Jesus Montero is hitting the ball fairly hard but it seems like he may be out in front of the ball a little bit.  I think he grounded out to the shortstop 4 times in the last 2 games which happens while trying to pull an outside pitch.  Could he be a little anxious?  I think it’s likely.  His power is there, you can see it, but he just needs a few games to calm down and remember he’s going to be the next Edgar because he drives the ball to right center.

Kyle Seager is good too.  He’s like Dustin Ackley in that he’s drilling line drives everywhere.  He may not have the power Ackley has but he’s going to hit the ball and hit line drives.

Miguel Olivo is still Miguel Olivo but I’m okay with that.  He’s valuable in his own right  just not as valuable as some catchers.  I like the guy as frustrating as he can be at times.

Michael Saunders is… Wait, that was Michael Saunders?  He can’t hit home runs off of lefties.  Tonight Saunders worked the count against good ol’ Jerry Blevins and then drilled a home run deep to right field.  His swing is a little shorter and a little more compact but the key really is that he’s more aggressive when he’s in the right count.  His double to center last night was a beauty and just another example of him taking advantage of a hittable pitch.  Him being aggressive with hittable pitches is the biggest change I saw but I’m no scout.

Brendan Ryan had to use the uncomfortable hotel pillow last night and hurt his neck but before that he was tucking his front shoulder in and drilling the ball to left field.  He was also swinging with authority and just looked good.  If he can hit .280 or close to it and play 120-135 games he’s going to be a huge asset.

Munenori Kawasaki is kind of cool.  Jeff Sullivan said he could be a bad version of Ichiro which is just fine.  That’s valuable for a middle infielder.  Plus, did you see how slick he is with the glove?  He looks good and I think the M’s will try to find him more at-bats as the season goes on.A few bullet holes after the jump.  Continue reading

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Welcome to Spring Training!

While Seattle is alternating between snow and sun, the Mariners are already a few weeks into spring training in Peoria, Arizona.  Talking to people and reading different thoughts about this year’s team, it seems there are two predominant reactions.  For those who are fans but don’t necessarily get deep into following the team, there’s a lack of knowledge and sometimes interest.  And who can really blame them?  If you don’t care that much about the offseason stuff, the onfield play has given no reason for hope.  These people also tend to blame almost everything on Chuck Armstrong and Howard Lincoln, but that’s a different issue.

The second reaction is that even the people who know this team well aren’t sure what to expect.  Part of that is natural, as the Mariners have a lot of guys who could rebound significantly, as well as a plethora of young players who could improve dramatically.  None of that is certain, though, so outside of Felix, this is a tough team to predict.  I think another factor in the uncertainty is that this is a team unlike any Mariners fans have seen in some time.  It’s legitimately build on solid young talent.  There are some veterans, but they’re either young, like Felix, or will not likely be here long, like Ichiro and Miguel Olivo.  The core of this team is young.  The last time I remember that being the case is probably back in the early and mid 90’s.  They’ve had quality prospects since then, although many haven’t panned out, but those kids were joining veteran-dominated teams.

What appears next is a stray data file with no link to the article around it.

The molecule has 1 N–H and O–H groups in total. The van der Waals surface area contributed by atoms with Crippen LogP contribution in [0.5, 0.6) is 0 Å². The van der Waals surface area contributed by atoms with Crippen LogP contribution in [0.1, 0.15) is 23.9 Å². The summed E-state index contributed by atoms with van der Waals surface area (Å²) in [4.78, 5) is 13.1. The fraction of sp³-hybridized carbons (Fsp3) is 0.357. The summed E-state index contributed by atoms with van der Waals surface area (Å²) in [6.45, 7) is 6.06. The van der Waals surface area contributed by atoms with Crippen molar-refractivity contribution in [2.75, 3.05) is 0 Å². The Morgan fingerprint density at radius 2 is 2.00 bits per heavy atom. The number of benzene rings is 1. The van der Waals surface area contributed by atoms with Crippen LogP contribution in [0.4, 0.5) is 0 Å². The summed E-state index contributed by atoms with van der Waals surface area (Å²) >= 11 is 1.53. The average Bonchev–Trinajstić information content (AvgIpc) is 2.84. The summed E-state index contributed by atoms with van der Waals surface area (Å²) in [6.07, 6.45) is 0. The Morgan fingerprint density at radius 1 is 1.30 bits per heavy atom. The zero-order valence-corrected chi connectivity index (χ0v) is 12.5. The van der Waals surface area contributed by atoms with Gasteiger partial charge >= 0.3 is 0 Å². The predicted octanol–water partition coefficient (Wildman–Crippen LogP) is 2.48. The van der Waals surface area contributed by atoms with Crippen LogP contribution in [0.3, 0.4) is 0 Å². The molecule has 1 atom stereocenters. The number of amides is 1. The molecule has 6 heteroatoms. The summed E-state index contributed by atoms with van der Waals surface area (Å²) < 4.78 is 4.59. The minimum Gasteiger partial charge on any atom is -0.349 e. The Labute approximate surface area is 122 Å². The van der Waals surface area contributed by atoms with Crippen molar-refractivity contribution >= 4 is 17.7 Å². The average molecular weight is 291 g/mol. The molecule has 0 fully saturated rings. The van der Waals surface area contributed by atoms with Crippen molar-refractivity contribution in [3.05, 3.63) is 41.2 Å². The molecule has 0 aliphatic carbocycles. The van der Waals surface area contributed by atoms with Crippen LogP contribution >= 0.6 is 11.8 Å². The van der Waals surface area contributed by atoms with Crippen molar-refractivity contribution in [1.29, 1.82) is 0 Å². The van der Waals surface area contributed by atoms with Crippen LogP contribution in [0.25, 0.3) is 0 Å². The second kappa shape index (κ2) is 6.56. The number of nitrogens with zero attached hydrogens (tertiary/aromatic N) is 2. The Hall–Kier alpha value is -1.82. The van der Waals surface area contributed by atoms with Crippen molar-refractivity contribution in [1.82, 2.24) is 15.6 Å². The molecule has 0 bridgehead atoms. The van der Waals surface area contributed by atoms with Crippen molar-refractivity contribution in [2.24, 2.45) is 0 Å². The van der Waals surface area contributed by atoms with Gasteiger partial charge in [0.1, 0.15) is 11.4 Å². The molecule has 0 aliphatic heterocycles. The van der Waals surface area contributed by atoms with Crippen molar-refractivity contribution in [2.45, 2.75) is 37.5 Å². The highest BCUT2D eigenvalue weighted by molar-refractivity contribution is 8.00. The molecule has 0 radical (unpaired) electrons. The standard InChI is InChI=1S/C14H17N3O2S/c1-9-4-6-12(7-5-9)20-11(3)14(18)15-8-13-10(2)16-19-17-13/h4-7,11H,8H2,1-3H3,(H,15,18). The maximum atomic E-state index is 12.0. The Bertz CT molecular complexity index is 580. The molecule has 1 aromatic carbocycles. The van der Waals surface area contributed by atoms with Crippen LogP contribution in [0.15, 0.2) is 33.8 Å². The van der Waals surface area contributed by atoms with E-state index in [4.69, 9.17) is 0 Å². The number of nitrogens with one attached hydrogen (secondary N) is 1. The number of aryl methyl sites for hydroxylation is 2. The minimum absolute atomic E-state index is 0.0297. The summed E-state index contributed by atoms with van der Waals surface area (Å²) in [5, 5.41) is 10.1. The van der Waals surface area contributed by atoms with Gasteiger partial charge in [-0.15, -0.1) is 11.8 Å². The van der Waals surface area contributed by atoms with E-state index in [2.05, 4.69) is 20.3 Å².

Now the focus is squarely on the Ackleys and Smoaks and Monteros, and it’s a little hard to know what to expect.  This year should start to indicate who will be part of the team longterm and who won’t cut it, but until then, there is plenty of room for knowledgeable fans to disagree on what to expect in 2012.  Young teams are unpredictable, and most of us haven’t watched one on a daily basis in a long time.

Just for fun and as a general catchup for those who haven’t been paying a lot of attention to spring training, here’s a little fake Q & A post.  If you have real questions, put them in the comments and we’ll give you any thoughts we have.  People’s real questions would be more fun to answer than these ones I’m making up!

Any big stories so far?

The biggest has probably been Franklin Gutierrez.  This was good at first, as he reported in great shape and seemingly fully recovered from his GI issues of last season.  All anyone could talk about was how great he looked, and then he went and hit a homer off Felix in an early intrasquad game.  Unfortunately, a couple of days later he tore a pectoral muscle, which sounds terrible, and he will be out at least 4 weeks before he does anything baseball related.  Don’t expect him back before May.  In fact, if you want to be safe, don’t expect him back at all.  He should come back at some point, but given his recent struggles, it seems smarter to just keep the hopes as low as possible and then get excited if he suddenly does return and play well. Continue reading

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It’s Almost Mariners Time!

This has been a weird offseason for Your Seattle Mariners, but it’s surprisingly almost over.  Pitchers and catchers report to Arizona in a few weeks, with the season just over two months away.  Actually, since the Mariners open the season in Japan, their season starts a couple of weeks early.  Yes, the season opener will be at like 3:00 in the morning on the other side of the International Date Line.  Plan your lives accordingly.

Anyway, if you haven’t been paying attention or haven’t stopped to think about what the team looks like, I’ll try to help you out with a little fake Q & A.  I’m making up the questions and I probably won’t have any answers, so don’t expect too much, but this will still be a pretty good time.

Who’s new this year?

Well, Jesus Montero’s the big one.  More on him in a minute.  Then there’s John Jaso, the mediocre young catcher acquired from Tampa Bay, who could actually be a pretty big upgrade.  Not a lot after that.  There are a bunch of relievers who may or may not make the team.  More importantly, the Japanese pipeline is back open, with Hisashi Iwakuma likely to join the rotation and Ichiro’s workout buddy Munenori Kawasaki vying for a backup infield spot.  Iwakuma could be pretty good.  Kawasaki is good with the glove but unlikely to hit, so that’s nothing new.  They just signed Kevin Millwood for rotation depth as well. Continue reading